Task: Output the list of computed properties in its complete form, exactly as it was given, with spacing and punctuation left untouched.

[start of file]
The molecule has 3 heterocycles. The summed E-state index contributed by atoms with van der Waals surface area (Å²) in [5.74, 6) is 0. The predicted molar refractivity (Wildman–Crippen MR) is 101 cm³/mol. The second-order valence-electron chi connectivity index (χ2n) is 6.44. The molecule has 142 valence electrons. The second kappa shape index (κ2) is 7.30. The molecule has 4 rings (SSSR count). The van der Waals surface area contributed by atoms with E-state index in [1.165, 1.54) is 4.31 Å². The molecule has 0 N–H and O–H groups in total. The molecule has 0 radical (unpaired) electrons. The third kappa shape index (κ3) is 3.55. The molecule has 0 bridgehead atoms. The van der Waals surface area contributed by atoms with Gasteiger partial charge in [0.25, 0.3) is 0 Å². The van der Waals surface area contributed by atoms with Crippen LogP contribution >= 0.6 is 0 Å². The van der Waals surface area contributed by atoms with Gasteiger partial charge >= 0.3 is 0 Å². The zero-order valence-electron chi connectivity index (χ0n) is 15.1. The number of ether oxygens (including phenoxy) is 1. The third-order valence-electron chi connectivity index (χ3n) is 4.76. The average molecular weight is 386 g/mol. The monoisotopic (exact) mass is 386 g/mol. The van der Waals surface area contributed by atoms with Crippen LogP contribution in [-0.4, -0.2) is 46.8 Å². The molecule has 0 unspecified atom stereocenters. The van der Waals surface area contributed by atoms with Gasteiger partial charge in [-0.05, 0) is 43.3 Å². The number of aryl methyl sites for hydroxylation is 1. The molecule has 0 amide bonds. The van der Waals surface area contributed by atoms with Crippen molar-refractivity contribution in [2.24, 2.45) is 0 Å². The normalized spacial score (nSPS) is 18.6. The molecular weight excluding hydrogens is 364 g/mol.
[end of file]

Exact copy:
The molecule has 3 heterocycles. The summed E-state index contributed by atoms with van der Waals surface area (Å²) in [5.74, 6) is 0. The predicted molar refractivity (Wildman–Crippen MR) is 101 cm³/mol. The second-order valence-electron chi connectivity index (χ2n) is 6.44. The molecule has 142 valence electrons. The second kappa shape index (κ2) is 7.30. The molecule has 4 rings (SSSR count). The van der Waals surface area contributed by atoms with E-state index in [1.165, 1.54) is 4.31 Å². The molecule has 0 N–H and O–H groups in total. The molecule has 0 radical (unpaired) electrons. The third kappa shape index (κ3) is 3.55. The molecule has 0 bridgehead atoms. The van der Waals surface area contributed by atoms with Gasteiger partial charge in [0.25, 0.3) is 0 Å². The van der Waals surface area contributed by atoms with Crippen LogP contribution >= 0.6 is 0 Å². The van der Waals surface area contributed by atoms with Gasteiger partial charge >= 0.3 is 0 Å². The zero-order valence-electron chi connectivity index (χ0n) is 15.1. The number of ether oxygens (including phenoxy) is 1. The third-order valence-electron chi connectivity index (χ3n) is 4.76. The average molecular weight is 386 g/mol. The monoisotopic (exact) mass is 386 g/mol. The van der Waals surface area contributed by atoms with Crippen LogP contribution in [-0.4, -0.2) is 46.8 Å². The molecule has 0 unspecified atom stereocenters. The van der Waals surface area contributed by atoms with Gasteiger partial charge in [-0.05, 0) is 43.3 Å². The number of aryl methyl sites for hydroxylation is 1. The molecule has 0 amide bonds. The van der Waals surface area contributed by atoms with Crippen molar-refractivity contribution in [2.24, 2.45) is 0 Å². The normalized spacial score (nSPS) is 18.6. The molecular weight excluding hydrogens is 364 g/mol.